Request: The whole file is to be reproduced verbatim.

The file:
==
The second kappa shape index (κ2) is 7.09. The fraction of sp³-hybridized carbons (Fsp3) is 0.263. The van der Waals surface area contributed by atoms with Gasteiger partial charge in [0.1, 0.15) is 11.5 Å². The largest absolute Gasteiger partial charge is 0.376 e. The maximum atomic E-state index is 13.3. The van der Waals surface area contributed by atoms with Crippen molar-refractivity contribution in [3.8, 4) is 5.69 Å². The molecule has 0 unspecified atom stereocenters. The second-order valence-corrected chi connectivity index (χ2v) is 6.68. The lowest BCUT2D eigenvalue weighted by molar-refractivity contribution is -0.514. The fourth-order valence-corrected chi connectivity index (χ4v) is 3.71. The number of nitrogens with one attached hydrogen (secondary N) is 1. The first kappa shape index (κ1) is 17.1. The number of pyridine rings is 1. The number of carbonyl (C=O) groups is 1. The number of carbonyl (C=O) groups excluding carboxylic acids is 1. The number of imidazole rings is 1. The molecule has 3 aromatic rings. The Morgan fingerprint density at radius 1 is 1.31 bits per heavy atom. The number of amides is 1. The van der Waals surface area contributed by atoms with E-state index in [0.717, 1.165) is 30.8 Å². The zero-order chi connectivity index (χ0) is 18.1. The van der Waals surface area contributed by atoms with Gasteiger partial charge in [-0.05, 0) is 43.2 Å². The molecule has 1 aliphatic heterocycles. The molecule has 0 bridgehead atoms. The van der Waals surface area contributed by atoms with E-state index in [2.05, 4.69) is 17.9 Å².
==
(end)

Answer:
The second kappa shape index (κ2) is 7.09. The fraction of sp³-hybridized carbons (Fsp3) is 0.263. The van der Waals surface area contributed by atoms with Gasteiger partial charge in [0.1, 0.15) is 11.5 Å². The largest absolute Gasteiger partial charge is 0.376 e. The maximum atomic E-state index is 13.3. The van der Waals surface area contributed by atoms with Crippen molar-refractivity contribution in [3.8, 4) is 5.69 Å². The molecule has 0 unspecified atom stereocenters. The second-order valence-corrected chi connectivity index (χ2v) is 6.68. The lowest BCUT2D eigenvalue weighted by molar-refractivity contribution is -0.514. The fourth-order valence-corrected chi connectivity index (χ4v) is 3.71. The number of nitrogens with one attached hydrogen (secondary N) is 1. The first kappa shape index (κ1) is 17.1. The number of pyridine rings is 1. The number of carbonyl (C=O) groups is 1. The number of carbonyl (C=O) groups excluding carboxylic acids is 1. The number of imidazole rings is 1. The molecule has 3 aromatic rings. The Morgan fingerprint density at radius 1 is 1.31 bits per heavy atom. The number of amides is 1. The van der Waals surface area contributed by atoms with E-state index in [0.717, 1.165) is 30.8 Å². The zero-order chi connectivity index (χ0) is 18.1. The van der Waals surface area contributed by atoms with Gasteiger partial charge in [-0.05, 0) is 43.2 Å². The molecule has 1 aliphatic heterocycles. The molecule has 0 bridgehead atoms. The van der Waals surface area contributed by atoms with E-state index in [2.05, 4.69) is 17.9 Å².